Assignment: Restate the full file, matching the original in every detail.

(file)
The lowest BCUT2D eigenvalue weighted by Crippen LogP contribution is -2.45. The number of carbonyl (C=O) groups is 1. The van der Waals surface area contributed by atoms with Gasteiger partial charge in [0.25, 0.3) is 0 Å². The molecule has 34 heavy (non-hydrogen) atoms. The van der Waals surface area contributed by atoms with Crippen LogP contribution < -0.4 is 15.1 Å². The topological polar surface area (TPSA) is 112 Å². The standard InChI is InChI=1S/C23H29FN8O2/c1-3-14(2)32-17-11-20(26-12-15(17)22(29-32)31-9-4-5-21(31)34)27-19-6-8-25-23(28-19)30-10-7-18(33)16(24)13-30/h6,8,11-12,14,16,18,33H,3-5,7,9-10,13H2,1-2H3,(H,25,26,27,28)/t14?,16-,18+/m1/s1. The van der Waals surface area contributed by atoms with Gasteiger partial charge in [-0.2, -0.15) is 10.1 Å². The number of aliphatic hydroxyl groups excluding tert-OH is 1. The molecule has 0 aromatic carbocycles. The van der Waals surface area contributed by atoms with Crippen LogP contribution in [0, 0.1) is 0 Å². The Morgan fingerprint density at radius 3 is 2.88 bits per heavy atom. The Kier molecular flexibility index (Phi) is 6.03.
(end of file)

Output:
The lowest BCUT2D eigenvalue weighted by Crippen LogP contribution is -2.45. The number of carbonyl (C=O) groups is 1. The van der Waals surface area contributed by atoms with Gasteiger partial charge in [0.25, 0.3) is 0 Å². The molecule has 34 heavy (non-hydrogen) atoms. The van der Waals surface area contributed by atoms with Crippen LogP contribution < -0.4 is 15.1 Å². The topological polar surface area (TPSA) is 112 Å². The standard InChI is InChI=1S/C23H29FN8O2/c1-3-14(2)32-17-11-20(26-12-15(17)22(29-32)31-9-4-5-21(31)34)27-19-6-8-25-23(28-19)30-10-7-18(33)16(24)13-30/h6,8,11-12,14,16,18,33H,3-5,7,9-10,13H2,1-2H3,(H,25,26,27,28)/t14?,16-,18+/m1/s1. The van der Waals surface area contributed by atoms with Gasteiger partial charge in [-0.2, -0.15) is 10.1 Å². The number of aliphatic hydroxyl groups excluding tert-OH is 1. The molecule has 0 aromatic carbocycles. The van der Waals surface area contributed by atoms with Crippen LogP contribution in [0, 0.1) is 0 Å². The Morgan fingerprint density at radius 3 is 2.88 bits per heavy atom. The Kier molecular flexibility index (Phi) is 6.03.